Ohio State Navbar

The Ohio State University

Mershon Center for International Security Studies

#Mershon memos

Sign up for our mailing list

meet our faculty page.

Apply for a research grant

Mershon News

Mark StewartJohn Mueller

Since 9/11, airline passengers have learned to put liquids in 3-ounce containers, take off their shoes, and go through full-body scanners, all in the name of protecting themselves from terrorism. But are these extra measures making us any safer?

About $10 billion is spent each year to deal with terrorist attacks to aviation, yet these expenditures are rarely subjected to cost-benefit or risk analysis. Are We Safe Enough? Measuring and Assessing Aviation Security, by Mershon affiliates Mark Stewart and John Mueller, seeks to fill that void.

The book, published by Elsevier, explains how standard risk and cost-benefit analysis can be applied to aviation security in a systematic, straightforward, and fully transparent manner. It constructs a full model of the security system, describing the effectiveness, risk reduction, and cost of each layer, from policing and intelligence, to checkpoint passenger screening, to armed pilots on the flight deck.

Stewart and Mueller conclude that it is entirely possible to attain the same degree of safety at far lower cost by shifting expenditures from measures that provide little security at high cost to ones that provide more security at lower cost.

For example, the air marshal program in the United States costs more than $1 billion per year, but reduces risk of a terrorist attack by only 0.2 percent. Installing secondary barriers to cockpits would see a greater reduction of risk while saving hundreds of millions of dollars to both taxpayers and airlines.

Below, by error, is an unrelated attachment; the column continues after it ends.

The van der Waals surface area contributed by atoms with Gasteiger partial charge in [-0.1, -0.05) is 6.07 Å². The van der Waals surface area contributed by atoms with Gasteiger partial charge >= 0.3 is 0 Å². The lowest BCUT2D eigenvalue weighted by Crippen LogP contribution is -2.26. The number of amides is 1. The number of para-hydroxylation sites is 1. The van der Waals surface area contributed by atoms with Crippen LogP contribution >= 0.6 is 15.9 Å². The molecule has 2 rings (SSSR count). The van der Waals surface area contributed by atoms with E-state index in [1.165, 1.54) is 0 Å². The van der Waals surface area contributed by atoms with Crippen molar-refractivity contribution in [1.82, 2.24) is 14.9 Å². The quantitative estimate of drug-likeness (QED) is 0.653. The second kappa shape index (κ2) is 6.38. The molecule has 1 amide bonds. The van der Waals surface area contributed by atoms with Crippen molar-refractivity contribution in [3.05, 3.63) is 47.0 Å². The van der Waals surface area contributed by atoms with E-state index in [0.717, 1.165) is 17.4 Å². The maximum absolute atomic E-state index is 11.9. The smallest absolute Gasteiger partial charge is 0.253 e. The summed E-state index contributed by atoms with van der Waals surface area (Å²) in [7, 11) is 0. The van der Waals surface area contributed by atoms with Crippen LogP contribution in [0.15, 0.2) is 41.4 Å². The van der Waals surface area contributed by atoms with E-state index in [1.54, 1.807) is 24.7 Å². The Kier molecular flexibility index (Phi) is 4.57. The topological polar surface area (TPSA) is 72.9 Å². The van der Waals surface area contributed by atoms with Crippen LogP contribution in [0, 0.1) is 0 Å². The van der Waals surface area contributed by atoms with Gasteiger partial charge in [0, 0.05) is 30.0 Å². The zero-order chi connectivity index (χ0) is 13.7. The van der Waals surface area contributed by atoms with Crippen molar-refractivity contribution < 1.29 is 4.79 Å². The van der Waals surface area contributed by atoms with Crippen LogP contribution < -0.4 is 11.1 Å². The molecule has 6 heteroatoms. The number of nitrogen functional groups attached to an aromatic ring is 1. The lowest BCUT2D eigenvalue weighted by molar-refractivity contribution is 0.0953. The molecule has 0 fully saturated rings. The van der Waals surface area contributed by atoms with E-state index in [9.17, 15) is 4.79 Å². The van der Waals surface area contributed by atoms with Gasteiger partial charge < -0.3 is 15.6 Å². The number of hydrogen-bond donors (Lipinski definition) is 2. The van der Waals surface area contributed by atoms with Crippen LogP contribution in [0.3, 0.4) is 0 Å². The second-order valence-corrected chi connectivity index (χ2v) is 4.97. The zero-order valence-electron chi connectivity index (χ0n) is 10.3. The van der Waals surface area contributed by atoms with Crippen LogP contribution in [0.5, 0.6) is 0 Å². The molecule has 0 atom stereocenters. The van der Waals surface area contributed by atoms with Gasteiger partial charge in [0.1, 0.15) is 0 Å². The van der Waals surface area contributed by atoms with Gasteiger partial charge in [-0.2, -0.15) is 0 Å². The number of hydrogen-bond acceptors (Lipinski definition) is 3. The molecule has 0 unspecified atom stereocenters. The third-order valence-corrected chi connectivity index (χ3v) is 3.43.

Read more ...

Dakota Rudesill

Ohio State interdisciplinary exercise offers real-world experience

It’s 9:53 on Saturday morning and Dakota Rudesill is about to cause an earthquake in San Francisco. That’s bad. The North Korean nuclear missile test coming next might be worse.

Welcome to the Ohio State National Security Crisis Simulation. The simulation is a two-day exercise at The Ohio State University that immerses students from law, policy, intelligence and media in real-world roles as they confront a seemingly never-ending series of crises.

Rudesill, a law professor at the Moritz College of Law, is the simulation’s architect, instructor and puppet master. He and a control team operated behind closed doors, injecting chaos at every turn to challenge the students to work through problems.

And the problems are legion. Over the course of the simulation last week, the crises included terror attacks, natural disasters and cyber warfare. The examples are often drawn from real life.

“If while we’re working through the issues we are coming up with today, we come up with a brilliant policy response or legal response to something, that’s wonderful,” Rudesill said. “But what this is really about is professional skills development.”

A roster of real-world experts advise the students throughout the simulation. Senate President Larry Obhof, former Congresswoman Mary Jo Kilroy and journalist Philip Bump were some of the professionals guiding the students from crisis to crisis.

Read more ...

Peter Mansoor

Poke around on the website for Ohio History Connection, and you are likely to run across their digital collections including Ohio Memory, a collaborative statewide digital library with content from over 360 cultural heritage institutions representing all 88 Ohio counties.

Within this online library is the Ohio Veterans Oral History Project, an initiative to collect and preserve the stories of Ohio’s veterans. So far the project features videos with about 30 Ohio veterans including an interview with Mershon’s Peter Mansoor, Gen. Raymond E. Mason Jr. Chair in Military History.

Mansoor’s interview is a prime example of oral history, which features a person describing his or her own experiences. It is considered a primary historical source, preserving the past and connecting history with the present by documenting life as it unfolds.

In a video lasting almost six hours, Mansoor describes his life growing up in California; attending college at West Point; marriage and family; station stops at Fort Bliss, Fort Hood, and Fort Irwin; deployments to Germany; command experiences in Iraq; serving at the Council of Foreign Relations, Counterinsurgency Center at Fort Leavenworth, and Council of Colonels at the Pentagon; and as executive officer for Gen. David Petraeus during the surge in Iraq.